A screen capture from surveillance footage shows Kevin Hartwell having a seizure in his cell on November 29, 2016, while an inmate in the day room rises to summon help.
A screen capture from surveillance footage shows Kevin Hartwell having a seizure in his cell on November 29, 2016, while an inmate in the day room rises to summon help.
Douglas County Sheriff's Office

Lawsuit: Inmate Denied Meds, Had 200 Seizures in Douglas County Jail

A federal lawsuit filed on behalf of a man who suffered numerous seizures during a twenty-day stay at the Douglas County jail last year claims that jail officials "purposefully destroyed" video evidence in the case — and that the facility's private, for-profit medical provider has a pattern of denying treatment and resisting sending inmates to hospitals, even in life-threatening emergencies.

Kevin Hartwell, 55, was arrested and taken to the Douglas County jail on November 10, 2016, to await trial on a misdemeanor domestic-violence charge of obstructing use of a telephone. When he left in the wee hours of November 30, it was in an ambulance bound for the emergency room at Castle Rock Adventist Hospital, after being in an almost constant state of seizure for the previous eight hours — more than 200 seizures captured on a surveillance camera during that period, according to the complaint.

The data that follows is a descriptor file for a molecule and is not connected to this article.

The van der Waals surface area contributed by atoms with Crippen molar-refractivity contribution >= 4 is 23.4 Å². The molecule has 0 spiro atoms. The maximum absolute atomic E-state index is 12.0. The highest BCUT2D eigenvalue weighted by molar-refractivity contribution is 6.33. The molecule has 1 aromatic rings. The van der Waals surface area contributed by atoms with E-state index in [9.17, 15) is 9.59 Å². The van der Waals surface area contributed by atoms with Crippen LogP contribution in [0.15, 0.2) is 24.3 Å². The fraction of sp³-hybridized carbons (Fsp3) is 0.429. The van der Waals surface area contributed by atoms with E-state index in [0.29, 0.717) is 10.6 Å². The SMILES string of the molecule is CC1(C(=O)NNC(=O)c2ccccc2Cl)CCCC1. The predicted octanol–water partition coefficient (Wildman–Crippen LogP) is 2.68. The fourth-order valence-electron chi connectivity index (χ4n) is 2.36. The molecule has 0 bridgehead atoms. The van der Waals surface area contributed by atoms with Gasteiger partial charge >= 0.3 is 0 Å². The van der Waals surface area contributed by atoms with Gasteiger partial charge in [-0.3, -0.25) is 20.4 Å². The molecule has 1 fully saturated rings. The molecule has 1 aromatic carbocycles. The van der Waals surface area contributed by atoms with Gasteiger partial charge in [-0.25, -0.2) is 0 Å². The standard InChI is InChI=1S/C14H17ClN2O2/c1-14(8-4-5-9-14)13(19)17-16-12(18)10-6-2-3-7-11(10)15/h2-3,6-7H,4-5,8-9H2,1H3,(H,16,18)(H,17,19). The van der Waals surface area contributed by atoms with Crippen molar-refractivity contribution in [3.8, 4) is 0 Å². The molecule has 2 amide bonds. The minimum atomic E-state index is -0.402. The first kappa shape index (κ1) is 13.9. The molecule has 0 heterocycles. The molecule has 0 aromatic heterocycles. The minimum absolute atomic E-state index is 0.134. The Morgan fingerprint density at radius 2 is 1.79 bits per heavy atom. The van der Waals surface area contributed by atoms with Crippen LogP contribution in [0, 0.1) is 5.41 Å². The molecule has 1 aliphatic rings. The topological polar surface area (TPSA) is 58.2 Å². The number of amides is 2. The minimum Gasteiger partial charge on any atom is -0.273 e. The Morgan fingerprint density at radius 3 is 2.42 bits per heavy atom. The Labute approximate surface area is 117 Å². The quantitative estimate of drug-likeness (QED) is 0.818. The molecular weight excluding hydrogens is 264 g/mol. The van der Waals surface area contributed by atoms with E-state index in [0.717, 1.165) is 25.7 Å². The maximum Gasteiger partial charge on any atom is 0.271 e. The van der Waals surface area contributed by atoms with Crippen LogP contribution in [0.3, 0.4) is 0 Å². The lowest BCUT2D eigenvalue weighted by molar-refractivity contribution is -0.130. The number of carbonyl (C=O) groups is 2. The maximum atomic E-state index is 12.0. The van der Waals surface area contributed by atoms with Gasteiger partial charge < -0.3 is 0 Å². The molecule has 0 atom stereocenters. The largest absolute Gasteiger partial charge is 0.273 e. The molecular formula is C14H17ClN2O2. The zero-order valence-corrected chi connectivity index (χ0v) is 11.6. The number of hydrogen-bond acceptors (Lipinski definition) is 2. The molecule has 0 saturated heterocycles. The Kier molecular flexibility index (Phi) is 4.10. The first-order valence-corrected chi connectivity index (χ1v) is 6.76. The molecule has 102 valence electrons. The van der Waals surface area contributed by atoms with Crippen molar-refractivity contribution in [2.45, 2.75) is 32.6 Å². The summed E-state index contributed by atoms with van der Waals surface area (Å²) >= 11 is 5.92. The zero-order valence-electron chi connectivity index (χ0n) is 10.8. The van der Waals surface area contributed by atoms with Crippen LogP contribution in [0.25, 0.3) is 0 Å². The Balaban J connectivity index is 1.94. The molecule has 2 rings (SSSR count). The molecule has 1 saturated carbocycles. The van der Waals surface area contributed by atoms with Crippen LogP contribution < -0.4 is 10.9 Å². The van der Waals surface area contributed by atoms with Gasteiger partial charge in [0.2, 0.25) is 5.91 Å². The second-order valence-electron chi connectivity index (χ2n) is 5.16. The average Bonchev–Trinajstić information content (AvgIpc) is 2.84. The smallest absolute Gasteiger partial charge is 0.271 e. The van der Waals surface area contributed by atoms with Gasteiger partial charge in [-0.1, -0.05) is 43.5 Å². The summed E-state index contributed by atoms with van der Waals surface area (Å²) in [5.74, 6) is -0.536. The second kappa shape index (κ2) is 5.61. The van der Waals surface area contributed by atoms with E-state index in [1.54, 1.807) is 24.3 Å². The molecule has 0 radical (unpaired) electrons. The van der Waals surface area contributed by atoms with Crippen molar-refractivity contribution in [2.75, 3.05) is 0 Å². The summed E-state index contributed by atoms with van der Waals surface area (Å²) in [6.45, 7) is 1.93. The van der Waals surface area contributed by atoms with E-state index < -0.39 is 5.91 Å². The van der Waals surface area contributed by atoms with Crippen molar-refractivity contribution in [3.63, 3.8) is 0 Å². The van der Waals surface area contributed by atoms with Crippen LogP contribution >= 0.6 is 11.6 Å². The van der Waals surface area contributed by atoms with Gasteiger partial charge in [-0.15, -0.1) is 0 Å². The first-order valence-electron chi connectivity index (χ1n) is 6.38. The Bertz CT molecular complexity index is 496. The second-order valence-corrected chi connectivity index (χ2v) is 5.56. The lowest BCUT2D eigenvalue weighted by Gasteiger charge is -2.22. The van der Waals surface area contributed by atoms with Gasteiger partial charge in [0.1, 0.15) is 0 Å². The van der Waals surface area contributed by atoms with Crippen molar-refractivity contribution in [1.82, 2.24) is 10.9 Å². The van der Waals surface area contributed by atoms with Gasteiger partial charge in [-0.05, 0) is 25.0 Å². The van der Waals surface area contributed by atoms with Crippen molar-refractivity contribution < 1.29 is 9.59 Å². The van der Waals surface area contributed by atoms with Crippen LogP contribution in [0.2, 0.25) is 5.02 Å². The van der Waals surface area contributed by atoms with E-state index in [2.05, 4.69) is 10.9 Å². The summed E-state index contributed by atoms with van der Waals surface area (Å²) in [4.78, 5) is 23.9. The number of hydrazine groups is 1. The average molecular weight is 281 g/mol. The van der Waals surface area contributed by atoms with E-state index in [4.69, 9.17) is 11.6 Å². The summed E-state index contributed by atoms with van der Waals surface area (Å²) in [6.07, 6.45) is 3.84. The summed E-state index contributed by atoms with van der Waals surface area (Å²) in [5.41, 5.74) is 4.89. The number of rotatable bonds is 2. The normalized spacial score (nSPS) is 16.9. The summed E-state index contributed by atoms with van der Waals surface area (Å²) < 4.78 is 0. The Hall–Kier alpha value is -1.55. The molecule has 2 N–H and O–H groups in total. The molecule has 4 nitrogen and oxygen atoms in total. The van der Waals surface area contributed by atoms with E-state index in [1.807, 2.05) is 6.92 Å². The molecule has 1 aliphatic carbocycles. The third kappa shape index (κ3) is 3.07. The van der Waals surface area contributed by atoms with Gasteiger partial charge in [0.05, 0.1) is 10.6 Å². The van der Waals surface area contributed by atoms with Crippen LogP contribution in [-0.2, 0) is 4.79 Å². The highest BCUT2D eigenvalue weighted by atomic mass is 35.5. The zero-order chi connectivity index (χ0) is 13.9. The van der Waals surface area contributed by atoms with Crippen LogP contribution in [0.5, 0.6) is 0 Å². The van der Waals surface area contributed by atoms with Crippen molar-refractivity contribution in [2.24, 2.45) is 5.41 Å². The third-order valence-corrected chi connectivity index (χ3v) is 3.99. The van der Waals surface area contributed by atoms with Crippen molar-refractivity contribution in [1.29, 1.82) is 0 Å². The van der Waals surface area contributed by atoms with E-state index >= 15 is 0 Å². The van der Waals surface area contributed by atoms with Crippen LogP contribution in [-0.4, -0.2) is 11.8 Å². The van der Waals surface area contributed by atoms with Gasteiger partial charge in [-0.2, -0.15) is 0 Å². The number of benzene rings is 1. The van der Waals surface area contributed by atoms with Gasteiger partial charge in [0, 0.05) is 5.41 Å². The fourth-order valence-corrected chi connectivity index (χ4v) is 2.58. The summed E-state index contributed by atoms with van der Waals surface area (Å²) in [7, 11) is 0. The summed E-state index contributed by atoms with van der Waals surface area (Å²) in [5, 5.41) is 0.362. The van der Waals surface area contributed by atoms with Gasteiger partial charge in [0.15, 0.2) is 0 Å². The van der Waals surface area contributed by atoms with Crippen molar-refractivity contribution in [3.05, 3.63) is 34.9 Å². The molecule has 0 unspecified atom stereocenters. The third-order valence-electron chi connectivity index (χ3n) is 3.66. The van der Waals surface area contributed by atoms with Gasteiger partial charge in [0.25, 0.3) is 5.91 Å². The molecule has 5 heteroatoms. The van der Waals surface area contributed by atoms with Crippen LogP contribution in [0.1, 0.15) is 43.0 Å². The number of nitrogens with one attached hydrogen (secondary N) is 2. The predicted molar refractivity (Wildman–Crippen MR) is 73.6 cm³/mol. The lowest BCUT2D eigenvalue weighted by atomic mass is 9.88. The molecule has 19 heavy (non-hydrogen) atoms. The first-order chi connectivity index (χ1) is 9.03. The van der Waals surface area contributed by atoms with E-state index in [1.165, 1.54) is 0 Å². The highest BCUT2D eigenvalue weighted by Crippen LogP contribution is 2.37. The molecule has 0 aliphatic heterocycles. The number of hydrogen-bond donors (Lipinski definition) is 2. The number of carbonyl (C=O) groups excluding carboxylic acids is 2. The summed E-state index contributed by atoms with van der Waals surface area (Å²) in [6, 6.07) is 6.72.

Hartwell had a broken hand when he arrived at the jail. Staff were also informed that he had diabetes, high blood pressure, and a seizure disorder that he'd been successfully controlling with medications taken three or four times a day. Over the next few days, Hartwell's blood sugar and blood pressure levels fluctuated between dangerous extremes. The lawsuit claims that a doctor who consulted by telephone and other members of the jail's medical staff, all employees of Southwest Correctional Medical Group, were slow to correct dosages and inadequately monitored his condition; Hartwell was also denied access to his seizure medication.

"Not taking the meds in here that I was taking at home," he complained after six days of "wild swings" in his condition. "I'm begging you to help me some more." After a few more days, he complained of dizziness and shortness of breath and said he feared that he was dying.

Responding to the seizure depicted above, Douglas County deputies check Hartwell's vital signs. Records indicate anti-seizure medication was ordered but not administered.
Responding to the seizure depicted above, Douglas County deputies check Hartwell's vital signs. Records indicate anti-seizure medication was ordered but not administered.
Douglas County Sheriff's Office

After Hartwell went into convulsions in his cell, the phone-in doctor ordered that he receive Keppra, an anti-eplieptic drug — but records don't indicate that the medication was ever provided. One nurse informed the doctor by phone that Hartwell's behavior "was inconsistent with seizures" — at the same time that surveillance video shows him having seizures. (A few weeks ago we wrote about a similar case of misdiagnosis in the case of Justin Stieb, an inmate who died in his Delta County cell in 2014.) "Mr. Hartwell's condition was obviously too complex to be managed over the phone," the lawsuit states, "as evidenced by the failure to control his hypertension and diabetes for over two weeks, and he was at substantial risk of intracranial hemorrhage, stroke, and death."